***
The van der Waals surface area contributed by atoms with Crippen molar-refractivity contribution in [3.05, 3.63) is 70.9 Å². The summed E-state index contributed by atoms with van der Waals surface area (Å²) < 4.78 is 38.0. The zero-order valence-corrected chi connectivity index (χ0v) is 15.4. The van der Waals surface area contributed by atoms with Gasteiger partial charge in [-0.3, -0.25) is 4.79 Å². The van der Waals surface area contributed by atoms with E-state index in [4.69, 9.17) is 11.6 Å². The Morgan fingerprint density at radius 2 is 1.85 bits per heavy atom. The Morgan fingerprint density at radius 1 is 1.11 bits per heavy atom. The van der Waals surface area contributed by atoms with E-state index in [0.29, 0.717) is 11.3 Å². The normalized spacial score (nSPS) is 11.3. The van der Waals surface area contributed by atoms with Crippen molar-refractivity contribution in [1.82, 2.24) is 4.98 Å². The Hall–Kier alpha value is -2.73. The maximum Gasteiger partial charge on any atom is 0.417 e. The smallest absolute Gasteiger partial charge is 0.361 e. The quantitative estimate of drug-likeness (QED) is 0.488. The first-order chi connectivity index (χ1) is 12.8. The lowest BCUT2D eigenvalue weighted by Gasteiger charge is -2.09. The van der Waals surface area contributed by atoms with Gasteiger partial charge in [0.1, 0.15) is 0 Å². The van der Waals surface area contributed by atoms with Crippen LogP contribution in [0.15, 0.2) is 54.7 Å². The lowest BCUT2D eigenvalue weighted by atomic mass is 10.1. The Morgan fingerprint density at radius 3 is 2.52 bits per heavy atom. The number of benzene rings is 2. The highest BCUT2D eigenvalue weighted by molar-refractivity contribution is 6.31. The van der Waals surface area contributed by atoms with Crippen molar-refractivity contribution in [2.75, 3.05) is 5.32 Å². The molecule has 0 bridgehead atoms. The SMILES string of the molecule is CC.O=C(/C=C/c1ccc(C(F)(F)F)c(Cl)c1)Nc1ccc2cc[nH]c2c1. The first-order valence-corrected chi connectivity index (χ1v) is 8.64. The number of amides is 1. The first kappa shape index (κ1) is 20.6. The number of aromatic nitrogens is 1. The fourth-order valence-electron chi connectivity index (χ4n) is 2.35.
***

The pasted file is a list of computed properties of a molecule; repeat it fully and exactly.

The van der Waals surface area contributed by atoms with Crippen molar-refractivity contribution in [3.05, 3.63) is 70.9 Å². The summed E-state index contributed by atoms with van der Waals surface area (Å²) < 4.78 is 38.0. The zero-order valence-corrected chi connectivity index (χ0v) is 15.4. The van der Waals surface area contributed by atoms with Gasteiger partial charge in [-0.3, -0.25) is 4.79 Å². The van der Waals surface area contributed by atoms with E-state index in [4.69, 9.17) is 11.6 Å². The Morgan fingerprint density at radius 2 is 1.85 bits per heavy atom. The Morgan fingerprint density at radius 1 is 1.11 bits per heavy atom. The van der Waals surface area contributed by atoms with E-state index in [0.29, 0.717) is 11.3 Å². The normalized spacial score (nSPS) is 11.3. The van der Waals surface area contributed by atoms with Crippen molar-refractivity contribution in [1.82, 2.24) is 4.98 Å². The Hall–Kier alpha value is -2.73. The maximum Gasteiger partial charge on any atom is 0.417 e. The smallest absolute Gasteiger partial charge is 0.361 e. The quantitative estimate of drug-likeness (QED) is 0.488. The first-order chi connectivity index (χ1) is 12.8. The lowest BCUT2D eigenvalue weighted by Gasteiger charge is -2.09. The van der Waals surface area contributed by atoms with Gasteiger partial charge in [0.1, 0.15) is 0 Å². The van der Waals surface area contributed by atoms with Crippen LogP contribution in [0.15, 0.2) is 54.7 Å². The lowest BCUT2D eigenvalue weighted by atomic mass is 10.1. The Morgan fingerprint density at radius 3 is 2.52 bits per heavy atom. The number of benzene rings is 2. The highest BCUT2D eigenvalue weighted by molar-refractivity contribution is 6.31. The van der Waals surface area contributed by atoms with Crippen molar-refractivity contribution in [2.75, 3.05) is 5.32 Å². The molecule has 0 bridgehead atoms. The SMILES string of the molecule is CC.O=C(/C=C/c1ccc(C(F)(F)F)c(Cl)c1)Nc1ccc2cc[nH]c2c1. The first-order valence-corrected chi connectivity index (χ1v) is 8.64. The number of amides is 1. The first kappa shape index (κ1) is 20.6. The number of aromatic nitrogens is 1. The fourth-order valence-electron chi connectivity index (χ4n) is 2.35.